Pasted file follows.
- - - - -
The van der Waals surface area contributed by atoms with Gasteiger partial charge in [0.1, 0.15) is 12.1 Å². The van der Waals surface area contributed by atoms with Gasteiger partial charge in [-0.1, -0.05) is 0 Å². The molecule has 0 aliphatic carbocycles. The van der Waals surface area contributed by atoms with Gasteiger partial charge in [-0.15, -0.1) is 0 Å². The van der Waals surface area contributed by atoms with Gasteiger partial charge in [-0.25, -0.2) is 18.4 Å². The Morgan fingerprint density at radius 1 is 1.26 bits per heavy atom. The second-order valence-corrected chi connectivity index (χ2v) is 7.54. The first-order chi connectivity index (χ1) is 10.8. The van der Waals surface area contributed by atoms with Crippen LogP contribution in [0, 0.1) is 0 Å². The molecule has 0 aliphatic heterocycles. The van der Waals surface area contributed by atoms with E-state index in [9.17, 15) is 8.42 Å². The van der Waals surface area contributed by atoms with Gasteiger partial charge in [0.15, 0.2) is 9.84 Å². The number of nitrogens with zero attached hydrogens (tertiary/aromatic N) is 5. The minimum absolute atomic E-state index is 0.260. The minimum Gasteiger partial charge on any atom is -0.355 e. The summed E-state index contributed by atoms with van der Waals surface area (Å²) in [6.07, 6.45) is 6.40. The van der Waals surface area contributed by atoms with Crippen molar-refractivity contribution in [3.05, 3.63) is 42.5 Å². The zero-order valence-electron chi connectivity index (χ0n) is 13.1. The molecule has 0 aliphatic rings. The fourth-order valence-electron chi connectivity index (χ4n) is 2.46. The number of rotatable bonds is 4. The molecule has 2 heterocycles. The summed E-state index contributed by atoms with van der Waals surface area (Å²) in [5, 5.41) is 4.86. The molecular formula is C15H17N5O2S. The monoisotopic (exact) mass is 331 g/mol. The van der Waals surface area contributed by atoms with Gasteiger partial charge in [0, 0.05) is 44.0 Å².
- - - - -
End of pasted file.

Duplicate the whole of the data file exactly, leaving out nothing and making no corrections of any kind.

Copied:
The van der Waals surface area contributed by atoms with Gasteiger partial charge in [0.1, 0.15) is 12.1 Å². The van der Waals surface area contributed by atoms with Gasteiger partial charge in [-0.1, -0.05) is 0 Å². The molecule has 0 aliphatic carbocycles. The van der Waals surface area contributed by atoms with Gasteiger partial charge in [-0.15, -0.1) is 0 Å². The van der Waals surface area contributed by atoms with Gasteiger partial charge in [-0.25, -0.2) is 18.4 Å². The Morgan fingerprint density at radius 1 is 1.26 bits per heavy atom. The second-order valence-corrected chi connectivity index (χ2v) is 7.54. The first-order chi connectivity index (χ1) is 10.8. The van der Waals surface area contributed by atoms with Crippen LogP contribution in [0, 0.1) is 0 Å². The molecule has 0 aliphatic heterocycles. The van der Waals surface area contributed by atoms with E-state index in [9.17, 15) is 8.42 Å². The van der Waals surface area contributed by atoms with Gasteiger partial charge in [0.15, 0.2) is 9.84 Å². The number of nitrogens with zero attached hydrogens (tertiary/aromatic N) is 5. The minimum absolute atomic E-state index is 0.260. The minimum Gasteiger partial charge on any atom is -0.355 e. The summed E-state index contributed by atoms with van der Waals surface area (Å²) in [6.07, 6.45) is 6.40. The van der Waals surface area contributed by atoms with Crippen molar-refractivity contribution in [3.05, 3.63) is 42.5 Å². The zero-order valence-electron chi connectivity index (χ0n) is 13.1. The molecule has 0 aliphatic rings. The fourth-order valence-electron chi connectivity index (χ4n) is 2.46. The number of rotatable bonds is 4. The molecule has 2 heterocycles. The summed E-state index contributed by atoms with van der Waals surface area (Å²) in [5, 5.41) is 4.86. The molecular formula is C15H17N5O2S. The monoisotopic (exact) mass is 331 g/mol. The van der Waals surface area contributed by atoms with Gasteiger partial charge in [0, 0.05) is 44.0 Å².